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Full Online Book HomeLong StoriesPomona's Travels - Letter Number Twenty-seven
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Pomona's Travels - Letter Number Twenty-seven Post by :mrtwist Category :Long Stories Author :Frank R Stockton Date :May 2012 Read :2949

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Pomona's Travels - Letter Number Twenty-seven


I send you this, madam, to let you know that we arrived here safely yesterday afternoon, and that we are going to-day to Jone's mother's farm where Corinne is.

I liked sailing from Southampton because when I start to go to a place I like to go, and when we went home before and had to begin by going all the way up to Liverpool by land, and then coming all the way back again by water, and after a couple of days of this to stop at Queenstown and begin the real voyage from there, I did not like it, although it was a good deal of fun seeing the bumboat women come aboard at Queenstown and telescope themselves into each other as they hurried up the ladder to get on deck and sell us things.

We had a very good voyage, with about enough rolling to make the dining saloon look like some of the churches we've seen abroad on weekdays where there was services regular, but mighty small congregations.

When we got in sight of my native shore, England, Scotland, and even the longed-for Italy, with her palaces and gondolas, faded from my mind, and my every fibre tingled with pride and patriotism. We reached our dock about six o'clock in the afternoon, and I could scarcely stand still, so anxious was I to get ashore. There was a train at eight which reached Rockbridge at half-past nine, and there we could take a carriage and drive to the farm in less than an hour, and then Corinne would be in my arms, so you may imagine my state of mind--Corinne before bedtime! But a cloud blacker than the heaviest fog came down upon me, for while we was standing on the deck, expecting every minute to land, a man came along and shouted at the top of his voice that no baggage could be examined by the custom-house officers after six o'clock, and the passengers could take nothing ashore with them but their hand-bags, and must come back in the morning and have their baggage examined. When I heard this my soul simply boiled within me! I looked at Jone, and I could see he was boiling just as bad.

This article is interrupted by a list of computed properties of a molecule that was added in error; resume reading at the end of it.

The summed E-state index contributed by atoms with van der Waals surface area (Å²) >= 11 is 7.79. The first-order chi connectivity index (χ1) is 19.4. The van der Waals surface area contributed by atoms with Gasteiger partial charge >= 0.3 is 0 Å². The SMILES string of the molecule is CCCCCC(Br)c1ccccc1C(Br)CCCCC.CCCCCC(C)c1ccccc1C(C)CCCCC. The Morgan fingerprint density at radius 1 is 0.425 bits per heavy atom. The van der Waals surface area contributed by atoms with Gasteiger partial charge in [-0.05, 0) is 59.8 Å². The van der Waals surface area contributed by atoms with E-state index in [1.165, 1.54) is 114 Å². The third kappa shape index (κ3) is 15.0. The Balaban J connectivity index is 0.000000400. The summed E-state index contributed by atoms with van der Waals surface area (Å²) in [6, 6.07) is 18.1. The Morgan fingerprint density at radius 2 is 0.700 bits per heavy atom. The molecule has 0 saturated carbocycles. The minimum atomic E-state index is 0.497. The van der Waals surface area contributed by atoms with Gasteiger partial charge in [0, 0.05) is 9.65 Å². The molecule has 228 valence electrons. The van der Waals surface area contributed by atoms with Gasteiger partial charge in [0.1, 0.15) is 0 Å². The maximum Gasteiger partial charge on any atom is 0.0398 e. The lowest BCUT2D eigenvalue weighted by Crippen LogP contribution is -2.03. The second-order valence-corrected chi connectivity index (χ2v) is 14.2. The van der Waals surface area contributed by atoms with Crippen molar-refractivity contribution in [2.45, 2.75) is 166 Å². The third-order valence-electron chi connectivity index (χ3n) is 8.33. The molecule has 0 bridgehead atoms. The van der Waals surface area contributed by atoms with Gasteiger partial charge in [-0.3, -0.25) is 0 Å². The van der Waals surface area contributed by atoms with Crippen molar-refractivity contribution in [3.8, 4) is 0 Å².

"Jone," said I, "don't say a word to me."

"I am not going to say a word," said he, and he didn't. All our belongings was in our trunks. Jone didn't carry any hand-bag, and I had only a little one which had in it three newspapers, which we bought from the pilot, a tooth-brush, a spool of thread and some needles, and a pair of scissors with one point broken off. With these things we had to go to a hotel and spend the night, and in the morning we had to go back to have our trunks examined, which, as there was nothing in them to pay duty on, was waste time for all parties, no matter when it was done.

(Illustration: "Jone didn't carry any hand-bag, and I had only a little one")

That night, when I was lying awake thinking about this welcome to our native land, I don't say that I hauled down the stars and stripes, but I did put them at half mast. When we arrived in England we got ashore about twelve o'clock at night, but there was the custom-house officers as civil and obliging as any people could be, ready to tend to us and pass us on. And when I thought of them, and afterward of the lordly hirelings who met us here, I couldn't help feeling what a glorious thing it would be to travel if you could get home without coming back.

Jone tried to comfort me by telling me that we ought to be very glad we don't like this sort of thing. "In many foreign countries," said he, "people are a good deal nagged by their governments and they like it; we don't like it, so haul up your flag."

I hauled it up, and it's flying now from the tiptop of my tallest mast. In an hour our train starts, and I shall see Corinne before the sun goes down.

Frank R Stockton's fiction book: Pomona's Travels

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